Gold Dragon

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Oh good, 3.5 is back...


This is not a terrible book - let me start off this review by saying that. But it certainly could have been better - especially after the terrible reviews Ultimate Magic received.

Did Paizo playtest anything at all in this? Did they playtest this in a vaccuum? I'm getting ahead of myself, so let's just go down the list:


The gunslinger. The very idea makes D&D players cringe - do guns belong in a fantasy setting? Offering to sidestep philosophical questions, Paizo decided to include one base class here. It isn't a terrible idea, but one that makes you sit and think: guns already exist on the Pathfinder world, and have costs that rival a +1 or +2 magic weapon. Ammunition is hideously expensive. So how do they solve this? By making a class that completely ignores it. You, as a gunslinger, start with a gun of your choice - free! Oh sure, it is 'battered' and can only be effectively used by you. Isn't THAT cool? I can't count how many times I had a fighter who would LOVE to have a weapon that only he can use. Also, the gunslinger is a master of repairing his weapon and crafting ammunition - being able to do so for the price of a song. Oh, every archer everywhere must be jealous!

Seriously, if you have to go through that much song and dance to justify the weapon, then it isn't time to look and see if the class needs to be rebalanced, but if the weapons do. Do they NEED to cost thousands of gold? Does ammunition HAVE to be expensive? No. Any perfectly sane player can read over the firearms and note the advantages and disadvantages as compared to crossbows and bows. They are an exotic weapon that have some neat characteristics and cruel drawbacks. They don't need to have a massive boost in cost to justify their existence, nor do classes and archetypes need to be created to receive a special broken one for free at first level.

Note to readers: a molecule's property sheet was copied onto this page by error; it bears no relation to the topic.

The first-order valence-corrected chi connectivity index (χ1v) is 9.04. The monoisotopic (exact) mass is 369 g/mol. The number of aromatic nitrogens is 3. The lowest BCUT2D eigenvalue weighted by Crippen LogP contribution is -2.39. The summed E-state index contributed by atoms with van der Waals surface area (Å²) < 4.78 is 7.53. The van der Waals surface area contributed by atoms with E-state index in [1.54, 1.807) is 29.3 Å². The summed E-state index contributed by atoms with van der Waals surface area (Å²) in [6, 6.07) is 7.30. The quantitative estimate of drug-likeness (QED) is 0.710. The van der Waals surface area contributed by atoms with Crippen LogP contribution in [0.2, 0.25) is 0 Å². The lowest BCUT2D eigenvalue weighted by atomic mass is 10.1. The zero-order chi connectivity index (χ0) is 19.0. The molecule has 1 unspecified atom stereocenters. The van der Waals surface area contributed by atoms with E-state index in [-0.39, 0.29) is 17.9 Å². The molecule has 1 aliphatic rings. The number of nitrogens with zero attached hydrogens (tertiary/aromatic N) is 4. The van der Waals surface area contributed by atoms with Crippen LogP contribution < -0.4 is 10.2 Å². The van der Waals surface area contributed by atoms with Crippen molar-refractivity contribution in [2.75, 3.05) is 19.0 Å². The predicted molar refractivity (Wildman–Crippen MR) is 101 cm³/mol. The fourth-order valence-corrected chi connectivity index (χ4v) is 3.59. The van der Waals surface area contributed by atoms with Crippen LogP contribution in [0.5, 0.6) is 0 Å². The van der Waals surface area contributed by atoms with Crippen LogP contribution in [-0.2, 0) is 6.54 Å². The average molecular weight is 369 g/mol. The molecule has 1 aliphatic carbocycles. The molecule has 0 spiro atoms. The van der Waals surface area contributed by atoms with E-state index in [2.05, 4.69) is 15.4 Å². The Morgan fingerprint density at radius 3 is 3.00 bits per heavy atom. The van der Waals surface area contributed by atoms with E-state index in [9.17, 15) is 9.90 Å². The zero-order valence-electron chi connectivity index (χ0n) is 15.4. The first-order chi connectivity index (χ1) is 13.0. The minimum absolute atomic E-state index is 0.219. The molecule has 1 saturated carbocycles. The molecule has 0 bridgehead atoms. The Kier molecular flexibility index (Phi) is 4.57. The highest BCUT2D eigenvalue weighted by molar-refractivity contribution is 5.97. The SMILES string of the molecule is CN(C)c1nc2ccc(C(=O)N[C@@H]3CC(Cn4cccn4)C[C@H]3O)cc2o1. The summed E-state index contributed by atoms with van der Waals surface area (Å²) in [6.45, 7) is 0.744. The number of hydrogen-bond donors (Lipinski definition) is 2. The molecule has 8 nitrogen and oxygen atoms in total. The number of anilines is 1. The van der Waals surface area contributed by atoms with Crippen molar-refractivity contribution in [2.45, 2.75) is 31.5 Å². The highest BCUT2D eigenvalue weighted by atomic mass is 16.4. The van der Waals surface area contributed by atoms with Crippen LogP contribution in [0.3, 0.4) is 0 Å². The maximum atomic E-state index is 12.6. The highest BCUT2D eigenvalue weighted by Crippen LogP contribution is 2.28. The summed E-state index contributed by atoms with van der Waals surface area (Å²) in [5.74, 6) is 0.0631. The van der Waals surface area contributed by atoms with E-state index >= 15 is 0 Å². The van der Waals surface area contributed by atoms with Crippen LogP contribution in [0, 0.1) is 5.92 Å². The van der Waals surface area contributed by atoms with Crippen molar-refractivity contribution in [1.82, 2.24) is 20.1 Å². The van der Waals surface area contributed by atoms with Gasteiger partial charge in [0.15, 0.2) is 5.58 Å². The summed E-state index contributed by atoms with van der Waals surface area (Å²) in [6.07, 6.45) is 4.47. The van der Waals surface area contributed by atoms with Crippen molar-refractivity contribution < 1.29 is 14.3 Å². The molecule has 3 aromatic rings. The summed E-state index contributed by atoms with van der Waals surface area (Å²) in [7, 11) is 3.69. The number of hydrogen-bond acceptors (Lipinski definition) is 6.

The ninja. Oh God, here we go again. The class that has made every GM since 2nd ed sick is back. I like ninjas, Paizo - I really do. I can tell you like them too, because you clearly decided that they need to be the most awesomest awesome that ever awesomed an awesome.

Let's go over this guy compared to our friend the rogue, shall we?

- Same skill points
- Better weapons (katana? really?)
- Same sneak attack (because why not hand our the rogue's coolest ability?)
- Monk's ki points (bonus to acrobatics, extra attacks, and extra stealth)
- No trapfinding (ok, there's one minor thing that sometimes comes up that rogues are good at)
- Better at stealth (hands freaking down)
- Ninja tricks! (They're like rogue tricks, but more varies, and a ninja can choose a rogue trick as a ninja trick. So everything a rogue can do, a ninja can too!)

So, what we get here is a rogue who gives up trapfinding and trap sense (aka most worthless ability ever) to gain better stealth and combat tricks. Woot. Pencil me in for two.

The samurai... is boring. It's an Asian cavalier. That's it! Oh, they do get better weapons (katana again - man I wish we could all get free exotic weapon profs!). They also follow the stereotypical Hollywood ideal of the samurai's honor code - which usually only helps them. Woot.